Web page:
ALA-LC Romanization Guidelines
The United States Library of Congress and the American Library Association developed additional rules to cover issues that the M-R system does not address. The ALA-LC Romanization Guidelines break down into four major categories: Romanization, Word Division, Capitalization, and Punctuation. (The guidelines can be downloaded from the Downloads page.) These rules--especially the ones regarding Word Division-- are fairly complicated and have many exceptions. While it is not practical to explain or summarize them, some of the more important rules can be noted here. Most examples are taken from the ALA-LC Romanization Guidelines.
Romanization follows the McCune-Reischauer system.
Pronunciation takes precedence over (1) spelling and (2) romanization rules.
좋은 --> choǔn rather than chohǔn
평가 --> p'yŏngka rather than p'yŏngga
Each word, including particles, should be separated from other words.
초원의 꿈을 그대에게 --> ch'owŏn ǔi kkum ǔl kǔdae ege
A compound word is assumed to be a combination of binary words. Write any binary component of a compound as a single word, when possible.
토지개량조합 --> t'oji kaeryang chohap
A given name is to be hyphenated in two characters; only the first letter of the first syllable should be capitalized.
이 광수 --> Yi Kwang-su
Each separately-written word of a corporate name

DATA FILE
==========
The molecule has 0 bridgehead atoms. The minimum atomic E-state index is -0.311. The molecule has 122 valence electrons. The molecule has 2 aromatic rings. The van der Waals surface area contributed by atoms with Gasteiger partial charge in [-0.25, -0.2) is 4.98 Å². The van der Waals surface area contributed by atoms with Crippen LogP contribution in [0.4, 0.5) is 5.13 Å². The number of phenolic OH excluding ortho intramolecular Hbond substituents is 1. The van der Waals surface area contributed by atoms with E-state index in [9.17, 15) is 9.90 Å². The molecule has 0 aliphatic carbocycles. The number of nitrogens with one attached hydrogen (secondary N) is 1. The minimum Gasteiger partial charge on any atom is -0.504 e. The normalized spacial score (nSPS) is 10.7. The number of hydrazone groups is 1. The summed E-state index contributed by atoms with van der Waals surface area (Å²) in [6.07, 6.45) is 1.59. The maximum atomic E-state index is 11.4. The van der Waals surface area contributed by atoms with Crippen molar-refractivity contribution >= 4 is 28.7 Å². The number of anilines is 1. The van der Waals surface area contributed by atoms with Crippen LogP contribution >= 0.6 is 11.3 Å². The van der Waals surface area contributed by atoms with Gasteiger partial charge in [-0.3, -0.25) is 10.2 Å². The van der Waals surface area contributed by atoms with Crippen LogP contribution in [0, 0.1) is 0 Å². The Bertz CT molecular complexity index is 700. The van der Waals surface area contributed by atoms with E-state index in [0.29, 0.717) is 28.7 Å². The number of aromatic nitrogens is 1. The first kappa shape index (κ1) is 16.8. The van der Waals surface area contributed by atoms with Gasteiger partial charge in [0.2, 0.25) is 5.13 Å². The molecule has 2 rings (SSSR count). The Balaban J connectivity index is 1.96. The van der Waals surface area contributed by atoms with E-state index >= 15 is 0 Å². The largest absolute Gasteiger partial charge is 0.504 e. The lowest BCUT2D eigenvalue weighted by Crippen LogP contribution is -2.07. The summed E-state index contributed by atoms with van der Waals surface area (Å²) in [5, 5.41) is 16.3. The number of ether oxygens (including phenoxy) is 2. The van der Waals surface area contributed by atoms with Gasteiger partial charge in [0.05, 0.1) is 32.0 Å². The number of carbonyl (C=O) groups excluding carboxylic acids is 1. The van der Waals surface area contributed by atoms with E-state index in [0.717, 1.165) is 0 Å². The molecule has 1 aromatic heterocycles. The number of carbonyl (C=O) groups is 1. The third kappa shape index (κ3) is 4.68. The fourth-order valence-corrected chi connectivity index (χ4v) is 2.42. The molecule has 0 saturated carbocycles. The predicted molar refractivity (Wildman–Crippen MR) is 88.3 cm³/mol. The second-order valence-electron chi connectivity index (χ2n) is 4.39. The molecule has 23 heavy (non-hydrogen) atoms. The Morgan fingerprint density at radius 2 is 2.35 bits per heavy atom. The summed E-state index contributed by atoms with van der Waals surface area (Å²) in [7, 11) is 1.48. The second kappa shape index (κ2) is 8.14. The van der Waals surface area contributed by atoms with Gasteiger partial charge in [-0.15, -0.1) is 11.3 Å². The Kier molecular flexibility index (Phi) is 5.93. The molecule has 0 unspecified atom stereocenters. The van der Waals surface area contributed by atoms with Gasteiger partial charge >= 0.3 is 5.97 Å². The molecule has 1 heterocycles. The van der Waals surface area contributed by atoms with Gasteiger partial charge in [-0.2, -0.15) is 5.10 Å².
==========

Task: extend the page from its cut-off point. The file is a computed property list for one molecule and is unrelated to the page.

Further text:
노동 기준 조사국 --> Nodong Kijun Chosaguk
Each separately-written word of a geographic name
서울 특별시 --> Sŏul T'ǔkpyŏlsi
First word of a publication title
현대 국제법 --> Hyŏndae kukchepŏp
A center point ( · ) is generally transcribed as a comma.
Brackets (└ ┐), when used in lieu of quotation marks, are transcribed as quotation marks.
└시와 해방┐동인 시집 --> "Si wa haebang" tongin sijip
What the Guidelines Do Not Cover
Notable for their absence in the ALA-LC guidelines are rules on italicization. While the decision to italicize a romanized Korean word should be ultimately guided by the commonly-accepted writing or citation style in one's own field, some general points can be still made.
Italicize the titles of books and periodicals. (Enclose the titles of articles in quotation marks, however, as long as doing so is consistent with the bibliographic style one is using.)
Italicize Korean words for emphasis. (Avoid italicizing full sentences or passages, however.)
Italicize unfamiliar romanized Korean word or words. (Avoid italicizing familiar Korean words.)
(1) To be more accurate, o and u sound like ㅗ and ㅜ in Italian. As in the Hepburn system for Japanese and the Wade-Giles system for Chinese, the vowels, o and u included, are pronounced as in Italian. This creates confusion for English speakers, but not necessarily for Koreans, who typically associate o with ㅗ and u with ㅜ.
(2) The consonants, on the other hand, are pronounced as in English.